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Feminist candidate fares well in Seoul mayoral race despite opposition

June 14, 2018 - 15:27 By Yim hyun-su
Green Party candidate Shin Ji-ye who ran on a platform of feminism and the protection of animal rights surprised voters after finishing fourth in this year’s heavily contested Seoul mayor’s race. 

The feminist candidate won over 80,000 votes, according to the National Election Commission, fending off competition from the likes of left-wing candidate Kim Jong-min from the Justice Party. 

Shin is thought to be the first candidate in South Korea’s political history to openly run on a feminist platform.

Feminist candidate Shin Ji-ye delivered an impressive performance in this year's local elections. (Yonhap)
Her campaign pledges include providing support for women’s health and victims of dating violence, as well as those with disabilities, sexual minorities and migrants, and improving animal welfare.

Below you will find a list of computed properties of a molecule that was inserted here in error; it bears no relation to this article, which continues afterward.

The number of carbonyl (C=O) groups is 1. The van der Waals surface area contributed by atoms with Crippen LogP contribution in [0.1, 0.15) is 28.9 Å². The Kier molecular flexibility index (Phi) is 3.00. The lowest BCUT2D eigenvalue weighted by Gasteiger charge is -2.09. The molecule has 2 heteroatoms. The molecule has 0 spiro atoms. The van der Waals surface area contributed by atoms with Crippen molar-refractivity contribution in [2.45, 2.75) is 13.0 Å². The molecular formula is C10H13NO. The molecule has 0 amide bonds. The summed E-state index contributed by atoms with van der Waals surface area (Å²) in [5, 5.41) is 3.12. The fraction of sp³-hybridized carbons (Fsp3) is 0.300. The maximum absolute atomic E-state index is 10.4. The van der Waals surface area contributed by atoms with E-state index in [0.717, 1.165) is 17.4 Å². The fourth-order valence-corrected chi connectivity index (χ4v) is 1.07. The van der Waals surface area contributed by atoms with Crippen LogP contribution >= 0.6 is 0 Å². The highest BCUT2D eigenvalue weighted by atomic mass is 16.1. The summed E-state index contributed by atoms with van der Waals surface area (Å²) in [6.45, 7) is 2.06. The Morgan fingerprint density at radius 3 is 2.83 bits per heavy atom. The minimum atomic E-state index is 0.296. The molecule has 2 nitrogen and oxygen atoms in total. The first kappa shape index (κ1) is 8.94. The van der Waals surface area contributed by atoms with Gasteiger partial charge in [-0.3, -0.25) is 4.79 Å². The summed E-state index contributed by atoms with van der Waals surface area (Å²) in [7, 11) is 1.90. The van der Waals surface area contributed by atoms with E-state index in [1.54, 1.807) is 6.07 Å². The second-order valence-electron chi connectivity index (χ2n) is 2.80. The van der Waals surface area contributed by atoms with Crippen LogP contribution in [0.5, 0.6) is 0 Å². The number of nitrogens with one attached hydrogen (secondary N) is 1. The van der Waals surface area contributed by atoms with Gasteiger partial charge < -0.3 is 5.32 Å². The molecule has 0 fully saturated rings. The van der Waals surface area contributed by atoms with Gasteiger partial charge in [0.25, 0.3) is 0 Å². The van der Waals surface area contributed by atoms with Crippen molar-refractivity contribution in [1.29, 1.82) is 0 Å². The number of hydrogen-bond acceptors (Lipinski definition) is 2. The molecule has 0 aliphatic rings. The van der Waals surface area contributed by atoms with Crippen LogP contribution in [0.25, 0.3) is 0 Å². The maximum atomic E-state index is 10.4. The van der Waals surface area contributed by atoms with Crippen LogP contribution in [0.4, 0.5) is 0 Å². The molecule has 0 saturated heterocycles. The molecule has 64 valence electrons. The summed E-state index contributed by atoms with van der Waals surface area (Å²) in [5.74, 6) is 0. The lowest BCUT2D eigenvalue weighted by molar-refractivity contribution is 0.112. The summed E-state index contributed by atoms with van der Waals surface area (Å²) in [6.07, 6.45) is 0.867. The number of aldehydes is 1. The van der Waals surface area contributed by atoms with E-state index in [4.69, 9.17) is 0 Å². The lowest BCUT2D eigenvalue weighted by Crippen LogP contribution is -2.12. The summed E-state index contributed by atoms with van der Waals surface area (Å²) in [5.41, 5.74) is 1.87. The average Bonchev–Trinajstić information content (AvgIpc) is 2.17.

Not everything was rosy for the feminist candidate, as Shin faced strong opposition during her bid to win the much coveted position, including having her campaign banners torn down on multiple occasions and facing fierce online opposition from anti-feminists.

Shin faced strong opposition which saw her campaign banners damaged as pictured above. (Yonhap)
The Green Party Korea also garnered a decent level of support in the city of Seogwipo on Jeju Island on the back of the party’s popular Seoul mayor candidate, receiving 5.56 percent of the vote.

Shin’s performance comes as a surprise in South Korea where political figures, and especially election candidates, often refrain from openly endorsing progressive feminist ideologies until recent years.

Last year, then presidential candidate Moon Jae-in also pledged to become a ‘feminist president’ when elected and assured voters that he will tackle rampant sexism in the country and help more women join the workforce.

South Korea still has one of the lowest female labor force participation rates among member countries of the Organization for Economic Cooperation and Development despite a rise in the employment rate for women over the last two decades, according to data from the organization.

By Yim Hyun-su (